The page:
There is increasing evidence that all adult human beings need between seven and eight hours sleep each night in order for their brains to function at their best. Too much, or not enough, and without you even realising it, memory can decline, processing speed can slow, and general fogginess can set in.

Creativity with Constraints
Attempt 21: Rule 1: Three foreground colours, Rule 2: 10 minute time limit

Six ways to boost creative problem solving

And when you already have a specific issue or challenge to tackle, you need some tactics to help you with a focused burst of creativity…

Go for a walk

Ideally in nature, even better, in bare feet. But if you can’t get to the forest or the beach, a meaningful break can work just as well. In The Eureka Effect, David Perkins explores the observed tendency humans have for apparently stumbling across our most important and groundbreaking ideas when we’re completely focused on something else entirely!

Reframe the problem

Sometimes we get stuck because we keep thinking about the problem from the same angle. Asking a different question or reframing the problem can radically increase our likelihood of finding a solution.

For example, if you are trying to improve a particular aspect of your client experience, such as how can you answer calls to your helpline on the second ring without increasing the number of agents in your call centre. Instead, try asking what you can do that would delight your customers.

For example, when I worked for an insurance company in New Zealand, our script for answering all calls was: “My name is Rebecca Elvy. Welcome to [name of company]. What can I help you with today?” It never ceased to amaze me how many people commented on this greeting. It gives space for the caller to get your full name (many times I’m sure help desk staff are giving me a fake name, let alone their full name!) and it left the full emphasis on how you were going to help them solve their problem.

Invite other perspectives

We know what we know and see often. But sometimes what we need to know is outside our experience. People with different worldviews can look at the same problem in a completely different way. So find some people who wouldn’t normally be involved in your problem. They might be elsewhere in your firm, or completely outside it. They might be competitors, or clients, or people from a different ethnic background. Diversity of thought is key here.

They may not come up with the answer, but they’ll certainly challenge your thinking and get your creative juices flowing!

Change your environment

I am a serial room-changer-rounder (that’s the technical term). At least a couple of times a year I’ll rearrange various rooms in my house, and my work space at the office. I don’t know if I’m looking for perfect Feng Shui (I don’t really know anything about Feng Shui!) or it just gives me a good clean out… but I find that the change of perspective helps me think clearer.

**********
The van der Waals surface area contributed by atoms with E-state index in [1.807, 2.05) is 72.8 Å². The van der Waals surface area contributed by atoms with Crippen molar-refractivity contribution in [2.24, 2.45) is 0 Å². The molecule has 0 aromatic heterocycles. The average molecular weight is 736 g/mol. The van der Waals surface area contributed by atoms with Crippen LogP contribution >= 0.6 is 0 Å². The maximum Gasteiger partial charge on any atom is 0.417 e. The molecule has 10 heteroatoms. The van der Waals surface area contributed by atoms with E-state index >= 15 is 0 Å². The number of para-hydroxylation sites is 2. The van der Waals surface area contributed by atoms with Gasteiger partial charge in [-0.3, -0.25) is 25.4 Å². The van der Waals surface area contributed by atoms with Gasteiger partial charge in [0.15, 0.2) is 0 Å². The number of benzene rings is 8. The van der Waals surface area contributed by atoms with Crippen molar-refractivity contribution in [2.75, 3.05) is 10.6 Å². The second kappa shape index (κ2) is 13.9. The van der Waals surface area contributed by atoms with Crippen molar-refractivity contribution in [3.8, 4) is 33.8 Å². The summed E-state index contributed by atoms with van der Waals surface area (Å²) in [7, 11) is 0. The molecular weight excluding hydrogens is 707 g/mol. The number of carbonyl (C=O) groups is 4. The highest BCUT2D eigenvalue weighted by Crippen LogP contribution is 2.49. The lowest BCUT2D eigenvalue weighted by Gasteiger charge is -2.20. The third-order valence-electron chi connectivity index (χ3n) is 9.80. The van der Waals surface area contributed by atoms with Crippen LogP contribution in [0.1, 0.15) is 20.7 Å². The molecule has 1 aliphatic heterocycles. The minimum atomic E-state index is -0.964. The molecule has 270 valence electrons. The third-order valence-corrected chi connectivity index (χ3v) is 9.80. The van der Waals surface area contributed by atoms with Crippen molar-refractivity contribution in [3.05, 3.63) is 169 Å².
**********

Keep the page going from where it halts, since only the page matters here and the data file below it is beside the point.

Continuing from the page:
You might not need to be that radical though. You might find that relocating to a coffee shop or public library to work for a few hours might be enough!

Challenge your assumptions

You probably don’t know what they are… but you definitely have some.

Spend some time figuring out what they are: try asking “what has to be true for this to work out the way I think it will”.

Once you know what your assumptions are, try breaking them. If you assume that you don’t have enough money, try solving the problem in the way you would if money were no object. Clearly this is a thought exercise… at least to begin with, because it can’t magically make more money appear. But sometimes freeing your mind in this way enables you to come up with an elegant affordable solution that you otherwise were ‘hiding’ from yourself.

‘Unsolve’ the problem

Say wha…?

Yes, you read that correctly. Rather than focusing on how to fix the problem, try focusing instead on how to make it worse. What are all the things that you could do that would make this situation deteriorate… doing nothing might be the first one, but I bet you can come up with some really creative ways to make things worse! Get mischievous!

Once you have a bunch of ways to make things worse, test which ones can be ‘reversed’. Say if one way to make things worse is to always blame your customers for their problems (“it was working fine when we gave it to you…”) you might make things better by never blaming your customers, even when it is their fault.

Try it out! It’s fun!

Creativity with constraints
Attempt 23: Rule 1: Three foreground colours, Rule 2: All shapes must overlap another shape, Rule 3: Five minute time limit

And remember, great leaders are agents of change. If they wanted things to stay the same they would have appointed a manager…

If you are having trouble expressing your creativity as a leader, perhaps you need a virtual coach! Join up today, you can cancel at anytime.